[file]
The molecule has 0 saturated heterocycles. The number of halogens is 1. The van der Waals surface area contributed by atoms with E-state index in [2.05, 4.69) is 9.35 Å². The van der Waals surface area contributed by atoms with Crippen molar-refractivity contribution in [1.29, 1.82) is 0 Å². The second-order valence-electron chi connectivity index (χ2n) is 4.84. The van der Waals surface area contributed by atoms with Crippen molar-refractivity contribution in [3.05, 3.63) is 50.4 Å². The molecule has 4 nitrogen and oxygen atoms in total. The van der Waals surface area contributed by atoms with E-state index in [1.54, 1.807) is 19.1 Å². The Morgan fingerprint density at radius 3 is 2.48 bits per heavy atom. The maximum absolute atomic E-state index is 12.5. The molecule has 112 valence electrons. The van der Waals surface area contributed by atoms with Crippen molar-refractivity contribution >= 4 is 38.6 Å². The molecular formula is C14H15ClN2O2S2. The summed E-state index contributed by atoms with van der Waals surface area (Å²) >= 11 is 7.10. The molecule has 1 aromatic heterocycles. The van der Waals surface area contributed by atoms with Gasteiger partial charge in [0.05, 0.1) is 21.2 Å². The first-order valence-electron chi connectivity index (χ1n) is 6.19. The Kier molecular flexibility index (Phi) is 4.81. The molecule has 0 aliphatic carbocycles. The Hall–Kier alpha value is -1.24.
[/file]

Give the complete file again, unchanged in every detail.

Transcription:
The molecule has 0 saturated heterocycles. The number of halogens is 1. The van der Waals surface area contributed by atoms with E-state index in [2.05, 4.69) is 9.35 Å². The van der Waals surface area contributed by atoms with Crippen molar-refractivity contribution in [1.29, 1.82) is 0 Å². The second-order valence-electron chi connectivity index (χ2n) is 4.84. The van der Waals surface area contributed by atoms with Crippen molar-refractivity contribution in [3.05, 3.63) is 50.4 Å². The molecule has 4 nitrogen and oxygen atoms in total. The van der Waals surface area contributed by atoms with E-state index in [1.54, 1.807) is 19.1 Å². The Morgan fingerprint density at radius 3 is 2.48 bits per heavy atom. The maximum absolute atomic E-state index is 12.5. The molecule has 112 valence electrons. The van der Waals surface area contributed by atoms with Crippen molar-refractivity contribution >= 4 is 38.6 Å². The molecular formula is C14H15ClN2O2S2. The summed E-state index contributed by atoms with van der Waals surface area (Å²) >= 11 is 7.10. The molecule has 1 aromatic heterocycles. The van der Waals surface area contributed by atoms with Gasteiger partial charge in [0.05, 0.1) is 21.2 Å². The first-order valence-electron chi connectivity index (χ1n) is 6.19. The Kier molecular flexibility index (Phi) is 4.81. The molecule has 0 aliphatic carbocycles. The Hall–Kier alpha value is -1.24.